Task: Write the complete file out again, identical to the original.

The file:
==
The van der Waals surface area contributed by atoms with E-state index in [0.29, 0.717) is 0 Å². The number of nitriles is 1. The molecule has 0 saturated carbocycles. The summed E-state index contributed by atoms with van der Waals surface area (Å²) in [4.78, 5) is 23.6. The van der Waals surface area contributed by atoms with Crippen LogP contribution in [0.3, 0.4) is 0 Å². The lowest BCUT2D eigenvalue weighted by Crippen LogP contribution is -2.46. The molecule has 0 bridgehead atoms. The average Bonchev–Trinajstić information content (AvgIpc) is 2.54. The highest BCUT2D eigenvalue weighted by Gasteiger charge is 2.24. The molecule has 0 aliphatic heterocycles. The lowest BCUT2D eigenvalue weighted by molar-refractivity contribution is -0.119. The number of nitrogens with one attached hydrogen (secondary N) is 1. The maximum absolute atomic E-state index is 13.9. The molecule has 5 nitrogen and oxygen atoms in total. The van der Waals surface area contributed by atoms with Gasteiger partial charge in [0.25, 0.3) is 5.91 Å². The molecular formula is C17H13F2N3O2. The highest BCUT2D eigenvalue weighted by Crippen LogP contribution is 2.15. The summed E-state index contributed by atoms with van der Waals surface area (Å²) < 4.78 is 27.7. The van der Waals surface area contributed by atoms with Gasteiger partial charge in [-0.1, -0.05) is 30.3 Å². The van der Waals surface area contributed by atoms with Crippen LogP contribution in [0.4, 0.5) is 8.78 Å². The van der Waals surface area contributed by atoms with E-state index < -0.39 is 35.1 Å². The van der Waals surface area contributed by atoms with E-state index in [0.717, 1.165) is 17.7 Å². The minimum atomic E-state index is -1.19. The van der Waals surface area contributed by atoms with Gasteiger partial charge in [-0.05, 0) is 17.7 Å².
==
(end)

The van der Waals surface area contributed by atoms with E-state index in [0.29, 0.717) is 0 Å². The number of nitriles is 1. The molecule has 0 saturated carbocycles. The summed E-state index contributed by atoms with van der Waals surface area (Å²) in [4.78, 5) is 23.6. The van der Waals surface area contributed by atoms with Crippen LogP contribution in [0.3, 0.4) is 0 Å². The lowest BCUT2D eigenvalue weighted by Crippen LogP contribution is -2.46. The molecule has 0 bridgehead atoms. The average Bonchev–Trinajstić information content (AvgIpc) is 2.54. The highest BCUT2D eigenvalue weighted by Gasteiger charge is 2.24. The molecule has 0 aliphatic heterocycles. The lowest BCUT2D eigenvalue weighted by molar-refractivity contribution is -0.119. The number of nitrogens with one attached hydrogen (secondary N) is 1. The maximum absolute atomic E-state index is 13.9. The molecule has 5 nitrogen and oxygen atoms in total. The van der Waals surface area contributed by atoms with Gasteiger partial charge in [0.25, 0.3) is 5.91 Å². The molecular formula is C17H13F2N3O2. The highest BCUT2D eigenvalue weighted by Crippen LogP contribution is 2.15. The summed E-state index contributed by atoms with van der Waals surface area (Å²) < 4.78 is 27.7. The van der Waals surface area contributed by atoms with Gasteiger partial charge in [-0.1, -0.05) is 30.3 Å². The van der Waals surface area contributed by atoms with Crippen LogP contribution in [0.4, 0.5) is 8.78 Å². The van der Waals surface area contributed by atoms with E-state index < -0.39 is 35.1 Å². The van der Waals surface area contributed by atoms with E-state index in [0.717, 1.165) is 17.7 Å². The minimum atomic E-state index is -1.19. The van der Waals surface area contributed by atoms with Gasteiger partial charge in [-0.05, 0) is 17.7 Å².